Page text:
The minimum wage is a controversial topic in many countries. It affects millions of people worldwide – from first-world countries like the US to developing ones, such as the Philippines.
Minimum wages serve as workers’ legally established income baseline within a given jurisdiction. Depending on the country, this baseline may be computed on an hourly or daily basis.
For instance, the US has a federal hourly minimum wage of USD 7.25, but this value varies with each US state.
Meanwhile, the Philippines’ minimum wage is calculated by the day. The country’s daily minimum wage is currently pegged at PHP 537 (USD 9.67) but varies per region.
The cost of living affects the minimum wage in a country. Generally, developed countries (e.g., Australia, US, Canada) have higher living costs than developing countries (e.g., the Philippines, India, Colombia) and therefore have a higher minimum wage baseline.
How minimum wage affects businesses
Businesses are among the foremost entities directly affected by a country’s minimum wage. Since the law requires companies to pay employees salaries at least equal to the legal minimum, the minimum wage in their locality can affect their revenue.
This scenario plays a vital role in the rise of the outsourcing industry. Businesses from higher-wage countries delegate their processes to regions with lower minimum wages.
Doing so gives them significant cost savings while providing workers from lower-wage countries with substantially higher-than-minimum salaries – a win for both parties.
The necessity of a minimum wage
Across the world, establishing a minimum wage has become necessary to ensure workers receive payment sufficient for their living. While the ideal minimum wage would be enough to cover basic needs, this isn’t always the case.
For this reason, many countries have standardized a legally acceptable minimum salary to protect workers. Establishing a minimum wage also prevents employers from exploiting workers who aren’t able to negotiate better salaries.
However, a standard base salary isn’t only good for employees but for the country as a whole. Fair and decent wages stimulate economic growth by encouraging consumer spending and reducing social inequality.
Minimum wage: Highs and lows
Various factors affect how countries decide the minimum wage bar. These factors include:
- Poverty thresholds
- Prevailing market rates
- Supply and demand
- Cost of living
These factors vary from country to country, as does the minimum wage.
The table below shows the countries with the highest and lowest minimum wage globally.
|Countries with the highest minimum wage*
|USD 13.78 per hour / USD 28,603.91 annually
|USD 12.14 per hour / USD 23,975.61 annually
|USD 11.66 per hour / USD 20,903.33 annually
|USD 11.20 per hour / USD 20,932.45 annually
|USD 10.87 per hour / USD 22,097.86 annually
*These figures are based on data from the World Population Review website. World Population Review specializes in turning complex data into easy-to-understand articles about the population of given countries or cities.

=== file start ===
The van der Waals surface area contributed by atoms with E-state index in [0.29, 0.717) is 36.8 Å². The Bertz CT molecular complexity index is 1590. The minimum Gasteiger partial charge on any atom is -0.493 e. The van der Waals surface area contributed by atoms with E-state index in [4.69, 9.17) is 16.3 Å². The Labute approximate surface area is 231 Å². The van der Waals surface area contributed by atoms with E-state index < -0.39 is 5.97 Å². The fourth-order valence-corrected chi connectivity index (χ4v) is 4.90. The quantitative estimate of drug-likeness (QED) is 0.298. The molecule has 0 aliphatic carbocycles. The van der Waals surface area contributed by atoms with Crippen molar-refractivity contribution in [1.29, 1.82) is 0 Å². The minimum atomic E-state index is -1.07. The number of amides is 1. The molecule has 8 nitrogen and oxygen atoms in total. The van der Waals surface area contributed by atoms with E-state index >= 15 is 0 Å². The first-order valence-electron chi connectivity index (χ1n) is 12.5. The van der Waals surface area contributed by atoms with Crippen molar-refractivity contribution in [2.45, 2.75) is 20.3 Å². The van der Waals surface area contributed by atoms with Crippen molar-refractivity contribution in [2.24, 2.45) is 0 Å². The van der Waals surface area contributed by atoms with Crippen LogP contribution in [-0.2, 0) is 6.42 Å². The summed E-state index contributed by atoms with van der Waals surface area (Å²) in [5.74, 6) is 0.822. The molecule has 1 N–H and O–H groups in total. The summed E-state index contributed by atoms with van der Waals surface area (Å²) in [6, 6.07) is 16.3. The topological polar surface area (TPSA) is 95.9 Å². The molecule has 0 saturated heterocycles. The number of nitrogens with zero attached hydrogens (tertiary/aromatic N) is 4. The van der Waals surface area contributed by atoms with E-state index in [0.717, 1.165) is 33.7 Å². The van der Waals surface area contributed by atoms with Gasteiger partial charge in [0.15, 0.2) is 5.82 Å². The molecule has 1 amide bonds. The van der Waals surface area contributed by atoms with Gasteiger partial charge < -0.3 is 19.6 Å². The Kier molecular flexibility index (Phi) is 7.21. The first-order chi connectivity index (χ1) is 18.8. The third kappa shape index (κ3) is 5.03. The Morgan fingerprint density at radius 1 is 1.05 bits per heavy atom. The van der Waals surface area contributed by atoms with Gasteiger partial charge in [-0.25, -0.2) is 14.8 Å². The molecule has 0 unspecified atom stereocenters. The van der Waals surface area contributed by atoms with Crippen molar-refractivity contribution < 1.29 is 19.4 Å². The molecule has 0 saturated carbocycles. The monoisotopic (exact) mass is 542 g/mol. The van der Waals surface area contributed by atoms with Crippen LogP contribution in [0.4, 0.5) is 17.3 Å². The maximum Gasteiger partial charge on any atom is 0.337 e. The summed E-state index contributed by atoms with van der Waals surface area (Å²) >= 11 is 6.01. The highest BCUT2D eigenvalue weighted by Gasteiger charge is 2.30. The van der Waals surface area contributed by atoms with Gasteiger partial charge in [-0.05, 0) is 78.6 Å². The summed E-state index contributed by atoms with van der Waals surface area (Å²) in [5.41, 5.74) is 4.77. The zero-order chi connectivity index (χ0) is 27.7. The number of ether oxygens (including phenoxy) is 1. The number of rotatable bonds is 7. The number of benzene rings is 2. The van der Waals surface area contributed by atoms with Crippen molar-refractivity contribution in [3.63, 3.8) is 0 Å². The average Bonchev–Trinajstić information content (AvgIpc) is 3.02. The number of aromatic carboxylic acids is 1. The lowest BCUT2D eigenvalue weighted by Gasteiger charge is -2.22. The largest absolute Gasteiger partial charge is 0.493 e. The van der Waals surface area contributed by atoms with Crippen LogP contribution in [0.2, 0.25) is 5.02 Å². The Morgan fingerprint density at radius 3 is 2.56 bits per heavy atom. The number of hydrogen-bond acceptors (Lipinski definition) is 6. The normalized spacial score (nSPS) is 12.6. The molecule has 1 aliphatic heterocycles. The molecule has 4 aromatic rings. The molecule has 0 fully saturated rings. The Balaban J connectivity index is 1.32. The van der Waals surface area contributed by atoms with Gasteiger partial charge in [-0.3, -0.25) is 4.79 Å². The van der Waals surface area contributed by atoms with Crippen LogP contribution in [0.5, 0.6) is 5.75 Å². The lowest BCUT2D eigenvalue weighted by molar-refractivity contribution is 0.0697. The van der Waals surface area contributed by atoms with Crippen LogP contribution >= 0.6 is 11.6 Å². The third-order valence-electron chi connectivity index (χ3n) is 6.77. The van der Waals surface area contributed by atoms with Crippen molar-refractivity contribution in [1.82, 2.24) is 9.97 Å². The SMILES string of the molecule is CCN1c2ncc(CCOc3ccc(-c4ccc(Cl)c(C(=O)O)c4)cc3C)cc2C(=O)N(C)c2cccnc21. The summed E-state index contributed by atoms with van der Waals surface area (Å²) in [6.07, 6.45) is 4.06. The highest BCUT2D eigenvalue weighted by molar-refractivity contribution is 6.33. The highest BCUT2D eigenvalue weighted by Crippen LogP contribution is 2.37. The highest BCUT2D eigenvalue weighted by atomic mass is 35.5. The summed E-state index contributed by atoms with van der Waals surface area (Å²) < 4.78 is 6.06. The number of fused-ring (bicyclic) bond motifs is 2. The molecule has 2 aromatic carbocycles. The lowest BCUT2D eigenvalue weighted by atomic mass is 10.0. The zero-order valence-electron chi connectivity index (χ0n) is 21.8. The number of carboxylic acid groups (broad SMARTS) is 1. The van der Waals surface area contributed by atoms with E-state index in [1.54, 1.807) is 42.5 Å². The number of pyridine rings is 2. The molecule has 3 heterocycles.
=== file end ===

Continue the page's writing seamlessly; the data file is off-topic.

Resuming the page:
|Countries with the lowest minimum wage*
|USD 68 monthly
|USD 71 monthly
|USD 95 monthly
|USD 111 monthly
|USD 131 monthly
*These figures are based on data from the Visual Capitalist website. Visual Capitalist publishes data-driven visual content on topics ranging from markets, technology, and energy to the global economy.
Comparison of minimum wages around the world
Take a look at the minimum wage of these other countries from around the world. For benchmarking purposes, the minimum wages in these countries will be shown in US dollars.
Minimum wage (per month): USD 1,545
Canada is a North American country with an economy fast recovering from the pandemic. According to data from the Canadian government’s website, the country’s economy is now 103 percent of its size before the pandemic.
Minimum wage (per month): USD 249
Colombia is a South American country with the fourth-largest economy in the region. While its economy is primarily supported by its mining industry, most of Colombia’s employment comes from the service sector.
In recent years, Colombia’s outsourcing industry has helped bolster the country’s economy, particularly following the devastation of the COVID-19 pandemic.
Minimum wage (per month): USD 95
India is a South Asian country with the fifth-largest economy globally. In 2022, the country surpassed England – its former colonizer – in terms of gross domestic product.
India is one of the world’s top outsourcing destinations, rivaled only by its Southeast Asian neighbor, the Philippines.
Minimum wage (per month): USD 141
The Philippines has once been considered “the rising tiger of Asia” for its economic development. Today, the country is globally recognized as the “outsourcing capital of the world” due to its viability as an outsourcing destination.
The country hosts more than a hundred local and international business process outsourcing (BPO) companies. The BPO industry is among the fastest-growing sectors in the country, contributing a whopping PHP 29 billion worth of national revenue in the first half of 2022.